LGBTQI Advocates Urge 11 Circuit to Uphold Lower Court Ruling to Provide Medical Care to Transgender Woman in Florida Prison

11 Organizations File Friend-of-the Court Brief Highlighting Voices of Incarcerated Transgender People

January 10, 2019, Tallahassee
— Late yesterday, 11 LGBTQI advocacy and legal services organizations filed a friend-of-the-court brief in the United States Court of Appeals for the Eleventh Circuit urging the court to uphold the district court ruling in a case brought by The American Civil Liberties Union (ACLU), the ACLU of Florida, and global law firm DLA Piper LLP on behalf of Reiyn Keohane, a transgender woman incarcerated in a Miami prison who was denied medically necessary care by the Florida Department of Corrections (DOC). 

Last August, the U.S. District Court for the Northern District of Florida ruled that it was medically necessary for the DOC to continue Ms. Keohane’s hormone therapy and to provide her the ability to socially transition in prison, in that she must be permitted access to the same clothing and grooming standards as other incarcerated women.

In the friend-of-the-court brief filed, LGBTQI advocates argue that the Eleventh Circuit should affirm the lower court ruling that the Florida Department of Corrections “freeze-frame policy” that denied Ms. Keohane’s medically necessary treatment violates the Eighth Amendment of the U.S. Constitution’s prohibition on cruel and unusual punishment. The brief explains that being able to live in accord with one’s gender identity is medically necessary for transgender people, as recognized by many other courts and by the medical community, including the American Medical Association and World Professional Association for Transgender Health. The brief elevates the voices and experiences of transgender men like Ky Peterson and transgender women like Ashley Diamond, Jessica Hicklin, and Zahara Green, all of whom suffered because they were denied the ability to socially transition in prison. The brief also notes that the Federal Bureau of Prisons and at least 20 state Departments of Corrections’ policies recognize social transition as medically necessary treatment for gender dysphoria.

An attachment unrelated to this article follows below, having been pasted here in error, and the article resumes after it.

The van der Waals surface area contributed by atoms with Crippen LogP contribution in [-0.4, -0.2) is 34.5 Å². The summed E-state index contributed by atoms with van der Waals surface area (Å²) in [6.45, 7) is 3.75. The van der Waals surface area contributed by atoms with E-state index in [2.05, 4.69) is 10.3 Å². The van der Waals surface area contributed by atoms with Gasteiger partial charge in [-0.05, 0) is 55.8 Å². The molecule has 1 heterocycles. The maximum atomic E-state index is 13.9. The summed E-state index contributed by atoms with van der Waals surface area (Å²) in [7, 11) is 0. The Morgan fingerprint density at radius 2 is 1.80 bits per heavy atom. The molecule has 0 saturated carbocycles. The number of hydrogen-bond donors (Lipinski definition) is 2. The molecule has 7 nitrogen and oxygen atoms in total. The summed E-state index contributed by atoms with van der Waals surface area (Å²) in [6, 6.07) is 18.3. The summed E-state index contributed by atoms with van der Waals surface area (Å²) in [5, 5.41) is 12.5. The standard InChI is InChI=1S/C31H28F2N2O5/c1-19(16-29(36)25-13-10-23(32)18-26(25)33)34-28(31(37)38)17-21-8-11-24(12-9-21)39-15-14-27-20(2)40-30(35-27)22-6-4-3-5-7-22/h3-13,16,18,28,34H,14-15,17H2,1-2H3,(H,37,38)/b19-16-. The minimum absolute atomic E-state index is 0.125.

The friend-of-the-court brief includes: Lambda Legal, Center for Constitutional Rights, Black and Pink, Florida Institutional Legal Services Project of Florida Legal Services, Freedom Overground Corp., GLBTQ Legal Advocates & Defenders, The National Center for Lesbian Rights, The National Center for Transgender Equality, Southern Poverty Law Center, TRANScending Barriers, and The Transgender Law Center. 


“Lambda Legal has received dozens of calls this year from incarcerated transgender people who have been denied treatment for their gender dysphoria in prison and we hear firsthand how distressing it can be for them without this medically necessary care,” said Richard Saenz, Counsel for Amici, Lambda Legal Senior Attorney and Criminal Justice Strategist. “Our client, Jessica Hicklin, was saved from pain and anguish when a Missouri district court ruled that it was cruel and unusual punishment for Missouri prison officials to deny vital health care to her. We are hopeful that the Eleventh Circuit will also see these discriminatory policies as deliberate indifference to incarcerated transgender people’s serious medical needs and affirm the district court’s ruling.”

Said Center for Constitutional Rights Attorney Chinyere Ezie, “The Center for Constitutional Rights has a long history of advocacy with the LGBTQI community, and we remain committed to fighting against LGBTQI persecution in all of its forms. We are proud to elevate the voices and stories of the transgender community behind bars, and will fight alongside them until state officials stop the cruel and usual practice of denying them medically necessary care.”                 

“People who are incarcerated depend on the government to provide medically needed care, which cannot be denied simply because a person is transgender,” said Amy Whelan, a senior staff attorney for the National Center for Lesbian Rights. “There is no place for bias or discrimination against any group in our nation’s prisons.”  

“Our Constitution requires that prisons provide adequate medical care to everyone they house, including the thousands of transgender and nonconforming persons our criminal justice system disproportionately incarcerates,” said David Dinielli, deputy legal director for Amici, Southern Poverty Law Center. “Adequate care for these individuals often requires that they be permitted to present themselves in a manner that conforms to their gender identity. But the stories of our clients and of many others, as retold in this brief, prove that prisons often punish transgender and nonconforming people for the very conduct that medical professionals have confirmed is necessary for their survival. These unconstitutional practices, it seems, are cruel, but not unusual.”

“It is inhumane to deny medically necessary care to transgender people who are incarcerated,” said Jennifer Levi, Transgender Rights Projector of GLBTQ Legal Advocates & Defenders (GLAD). “The consensus position of the medical community recognizes gender transition-related care to be essential in appropriate cases. There is no basis for denying such care just because someone is transgender. Allowing prison systems to disregard inmates’ essential medical needs demeans all of us as a society and violates core constitutional principles."

Read the brief on our case page here.

The Center for Constitutional Rights works with communities under threat to fight for justice and liberation through litigation, advocacy, and strategic communications. Since 1966, the Center for Constitutional Rights has taken on oppressive systems of power, including structural racism, gender oppression, economic inequity, and governmental overreach. Learn more at


Last modified 

January 10, 2019